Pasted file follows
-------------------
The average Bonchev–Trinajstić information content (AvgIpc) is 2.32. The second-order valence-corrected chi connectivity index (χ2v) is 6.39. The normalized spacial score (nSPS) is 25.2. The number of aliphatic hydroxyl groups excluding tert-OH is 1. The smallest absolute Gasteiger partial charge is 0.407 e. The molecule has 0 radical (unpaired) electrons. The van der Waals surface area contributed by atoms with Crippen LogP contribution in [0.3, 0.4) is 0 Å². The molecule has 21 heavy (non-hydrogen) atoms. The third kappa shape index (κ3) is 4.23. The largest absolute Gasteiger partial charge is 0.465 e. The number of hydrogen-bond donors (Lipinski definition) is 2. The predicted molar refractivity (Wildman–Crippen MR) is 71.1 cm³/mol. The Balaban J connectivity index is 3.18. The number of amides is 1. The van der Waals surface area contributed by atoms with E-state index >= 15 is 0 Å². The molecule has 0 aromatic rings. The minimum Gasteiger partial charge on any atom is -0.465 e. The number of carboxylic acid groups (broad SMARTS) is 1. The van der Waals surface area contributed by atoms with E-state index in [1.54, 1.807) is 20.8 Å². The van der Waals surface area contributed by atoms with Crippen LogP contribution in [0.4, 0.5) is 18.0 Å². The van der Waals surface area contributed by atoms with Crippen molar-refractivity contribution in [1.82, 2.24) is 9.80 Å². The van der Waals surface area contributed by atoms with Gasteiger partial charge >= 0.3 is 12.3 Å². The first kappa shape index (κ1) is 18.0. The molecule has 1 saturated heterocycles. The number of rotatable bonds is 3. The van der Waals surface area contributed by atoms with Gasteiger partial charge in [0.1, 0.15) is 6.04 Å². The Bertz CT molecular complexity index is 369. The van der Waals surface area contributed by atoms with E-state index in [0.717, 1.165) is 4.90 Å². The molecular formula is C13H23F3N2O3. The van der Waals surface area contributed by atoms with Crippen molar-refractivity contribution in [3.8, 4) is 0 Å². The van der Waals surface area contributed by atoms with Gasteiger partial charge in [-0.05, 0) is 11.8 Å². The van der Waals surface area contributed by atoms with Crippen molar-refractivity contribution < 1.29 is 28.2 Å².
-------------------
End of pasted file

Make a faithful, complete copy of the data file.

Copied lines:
The average Bonchev–Trinajstić information content (AvgIpc) is 2.32. The second-order valence-corrected chi connectivity index (χ2v) is 6.39. The normalized spacial score (nSPS) is 25.2. The number of aliphatic hydroxyl groups excluding tert-OH is 1. The smallest absolute Gasteiger partial charge is 0.407 e. The molecule has 0 radical (unpaired) electrons. The van der Waals surface area contributed by atoms with Crippen LogP contribution in [0.3, 0.4) is 0 Å². The molecule has 21 heavy (non-hydrogen) atoms. The third kappa shape index (κ3) is 4.23. The largest absolute Gasteiger partial charge is 0.465 e. The number of hydrogen-bond donors (Lipinski definition) is 2. The predicted molar refractivity (Wildman–Crippen MR) is 71.1 cm³/mol. The Balaban J connectivity index is 3.18. The number of amides is 1. The van der Waals surface area contributed by atoms with E-state index >= 15 is 0 Å². The molecule has 0 aromatic rings. The minimum Gasteiger partial charge on any atom is -0.465 e. The number of carboxylic acid groups (broad SMARTS) is 1. The van der Waals surface area contributed by atoms with E-state index in [1.54, 1.807) is 20.8 Å². The van der Waals surface area contributed by atoms with Crippen LogP contribution in [0.4, 0.5) is 18.0 Å². The van der Waals surface area contributed by atoms with Crippen molar-refractivity contribution in [1.82, 2.24) is 9.80 Å². The van der Waals surface area contributed by atoms with Gasteiger partial charge >= 0.3 is 12.3 Å². The first kappa shape index (κ1) is 18.0. The molecule has 1 saturated heterocycles. The number of rotatable bonds is 3. The van der Waals surface area contributed by atoms with Gasteiger partial charge in [0.1, 0.15) is 6.04 Å². The Bertz CT molecular complexity index is 369. The van der Waals surface area contributed by atoms with E-state index in [0.717, 1.165) is 4.90 Å². The molecular formula is C13H23F3N2O3. The van der Waals surface area contributed by atoms with Crippen molar-refractivity contribution in [3.8, 4) is 0 Å². The van der Waals surface area contributed by atoms with Gasteiger partial charge in [-0.05, 0) is 11.8 Å². The van der Waals surface area contributed by atoms with Crippen molar-refractivity contribution < 1.29 is 28.2 Å².